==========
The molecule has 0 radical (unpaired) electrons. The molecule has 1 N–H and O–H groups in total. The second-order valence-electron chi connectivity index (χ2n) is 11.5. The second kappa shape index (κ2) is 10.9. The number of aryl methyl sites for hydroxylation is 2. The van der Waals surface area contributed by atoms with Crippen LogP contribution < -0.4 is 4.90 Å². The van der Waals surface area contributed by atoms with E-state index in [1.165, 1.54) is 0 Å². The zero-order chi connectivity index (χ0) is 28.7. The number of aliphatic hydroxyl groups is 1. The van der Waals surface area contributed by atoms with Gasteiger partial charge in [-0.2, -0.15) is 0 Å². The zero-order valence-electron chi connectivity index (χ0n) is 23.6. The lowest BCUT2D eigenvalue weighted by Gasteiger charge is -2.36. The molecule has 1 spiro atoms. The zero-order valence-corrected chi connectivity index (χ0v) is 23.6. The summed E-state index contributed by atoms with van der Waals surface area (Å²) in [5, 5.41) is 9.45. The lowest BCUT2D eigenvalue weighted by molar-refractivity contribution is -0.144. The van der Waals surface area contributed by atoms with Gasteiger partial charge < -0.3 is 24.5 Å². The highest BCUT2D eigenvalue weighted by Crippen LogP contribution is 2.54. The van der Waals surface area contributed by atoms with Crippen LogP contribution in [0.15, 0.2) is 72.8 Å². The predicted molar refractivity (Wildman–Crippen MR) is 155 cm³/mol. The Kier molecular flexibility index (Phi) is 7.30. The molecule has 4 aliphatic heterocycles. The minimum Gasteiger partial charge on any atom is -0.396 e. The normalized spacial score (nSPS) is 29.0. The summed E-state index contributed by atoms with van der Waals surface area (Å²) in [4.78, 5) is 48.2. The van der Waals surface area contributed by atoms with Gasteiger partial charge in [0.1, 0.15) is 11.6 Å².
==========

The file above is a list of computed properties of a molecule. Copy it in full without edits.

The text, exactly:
The molecule has 0 radical (unpaired) electrons. The molecule has 1 N–H and O–H groups in total. The second-order valence-electron chi connectivity index (χ2n) is 11.5. The second kappa shape index (κ2) is 10.9. The number of aryl methyl sites for hydroxylation is 2. The van der Waals surface area contributed by atoms with Crippen LogP contribution < -0.4 is 4.90 Å². The van der Waals surface area contributed by atoms with E-state index in [1.165, 1.54) is 0 Å². The zero-order chi connectivity index (χ0) is 28.7. The number of aliphatic hydroxyl groups is 1. The van der Waals surface area contributed by atoms with Gasteiger partial charge in [-0.2, -0.15) is 0 Å². The zero-order valence-electron chi connectivity index (χ0n) is 23.6. The lowest BCUT2D eigenvalue weighted by Gasteiger charge is -2.36. The molecule has 1 spiro atoms. The zero-order valence-corrected chi connectivity index (χ0v) is 23.6. The summed E-state index contributed by atoms with van der Waals surface area (Å²) in [5, 5.41) is 9.45. The lowest BCUT2D eigenvalue weighted by molar-refractivity contribution is -0.144. The van der Waals surface area contributed by atoms with Gasteiger partial charge < -0.3 is 24.5 Å². The highest BCUT2D eigenvalue weighted by Crippen LogP contribution is 2.54. The van der Waals surface area contributed by atoms with Crippen LogP contribution in [0.15, 0.2) is 72.8 Å². The predicted molar refractivity (Wildman–Crippen MR) is 155 cm³/mol. The Kier molecular flexibility index (Phi) is 7.30. The molecule has 4 aliphatic heterocycles. The minimum Gasteiger partial charge on any atom is -0.396 e. The normalized spacial score (nSPS) is 29.0. The summed E-state index contributed by atoms with van der Waals surface area (Å²) in [4.78, 5) is 48.2. The van der Waals surface area contributed by atoms with Gasteiger partial charge in [0.1, 0.15) is 11.6 Å².